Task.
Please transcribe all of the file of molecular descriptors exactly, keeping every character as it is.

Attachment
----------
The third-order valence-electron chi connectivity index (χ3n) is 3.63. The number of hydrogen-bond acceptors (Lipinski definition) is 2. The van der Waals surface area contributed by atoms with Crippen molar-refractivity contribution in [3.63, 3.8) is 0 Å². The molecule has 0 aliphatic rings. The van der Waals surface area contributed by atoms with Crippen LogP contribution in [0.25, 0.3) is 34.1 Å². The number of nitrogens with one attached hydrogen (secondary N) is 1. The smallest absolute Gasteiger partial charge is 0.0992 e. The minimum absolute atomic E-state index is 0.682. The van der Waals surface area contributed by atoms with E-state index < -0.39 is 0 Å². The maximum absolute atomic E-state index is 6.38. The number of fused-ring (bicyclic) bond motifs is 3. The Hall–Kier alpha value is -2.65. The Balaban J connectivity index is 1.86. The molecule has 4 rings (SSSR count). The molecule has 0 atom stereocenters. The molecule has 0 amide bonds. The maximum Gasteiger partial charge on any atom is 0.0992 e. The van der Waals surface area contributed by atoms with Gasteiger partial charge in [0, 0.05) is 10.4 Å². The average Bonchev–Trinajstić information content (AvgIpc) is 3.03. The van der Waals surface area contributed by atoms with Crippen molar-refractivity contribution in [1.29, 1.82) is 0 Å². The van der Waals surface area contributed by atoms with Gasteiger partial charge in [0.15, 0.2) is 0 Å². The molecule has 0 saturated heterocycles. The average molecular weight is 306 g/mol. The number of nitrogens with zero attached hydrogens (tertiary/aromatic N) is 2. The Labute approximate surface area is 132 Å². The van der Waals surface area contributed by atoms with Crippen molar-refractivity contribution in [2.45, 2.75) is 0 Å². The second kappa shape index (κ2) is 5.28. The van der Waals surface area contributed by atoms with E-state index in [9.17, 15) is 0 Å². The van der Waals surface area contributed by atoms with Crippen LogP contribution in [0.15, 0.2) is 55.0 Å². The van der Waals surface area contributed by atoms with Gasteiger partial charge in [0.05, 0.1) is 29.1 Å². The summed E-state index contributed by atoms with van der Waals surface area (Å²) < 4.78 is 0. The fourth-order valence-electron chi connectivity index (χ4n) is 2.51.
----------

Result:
The third-order valence-electron chi connectivity index (χ3n) is 3.63. The number of hydrogen-bond acceptors (Lipinski definition) is 2. The van der Waals surface area contributed by atoms with Crippen molar-refractivity contribution in [3.63, 3.8) is 0 Å². The molecule has 0 aliphatic rings. The van der Waals surface area contributed by atoms with Crippen LogP contribution in [0.25, 0.3) is 34.1 Å². The number of nitrogens with one attached hydrogen (secondary N) is 1. The smallest absolute Gasteiger partial charge is 0.0992 e. The minimum absolute atomic E-state index is 0.682. The van der Waals surface area contributed by atoms with E-state index < -0.39 is 0 Å². The maximum absolute atomic E-state index is 6.38. The number of fused-ring (bicyclic) bond motifs is 3. The Hall–Kier alpha value is -2.65. The Balaban J connectivity index is 1.86. The molecule has 4 rings (SSSR count). The molecule has 0 atom stereocenters. The molecule has 0 amide bonds. The maximum Gasteiger partial charge on any atom is 0.0992 e. The van der Waals surface area contributed by atoms with Gasteiger partial charge in [0, 0.05) is 10.4 Å². The average Bonchev–Trinajstić information content (AvgIpc) is 3.03. The van der Waals surface area contributed by atoms with Crippen molar-refractivity contribution in [1.29, 1.82) is 0 Å². The van der Waals surface area contributed by atoms with Gasteiger partial charge in [0.15, 0.2) is 0 Å². The molecule has 0 saturated heterocycles. The average molecular weight is 306 g/mol. The number of nitrogens with zero attached hydrogens (tertiary/aromatic N) is 2. The Labute approximate surface area is 132 Å². The van der Waals surface area contributed by atoms with Crippen molar-refractivity contribution in [2.45, 2.75) is 0 Å². The second kappa shape index (κ2) is 5.28. The van der Waals surface area contributed by atoms with E-state index in [9.17, 15) is 0 Å². The van der Waals surface area contributed by atoms with Crippen LogP contribution in [0.15, 0.2) is 55.0 Å². The van der Waals surface area contributed by atoms with Gasteiger partial charge in [0.05, 0.1) is 29.1 Å². The summed E-state index contributed by atoms with van der Waals surface area (Å²) < 4.78 is 0. The fourth-order valence-electron chi connectivity index (χ4n) is 2.51.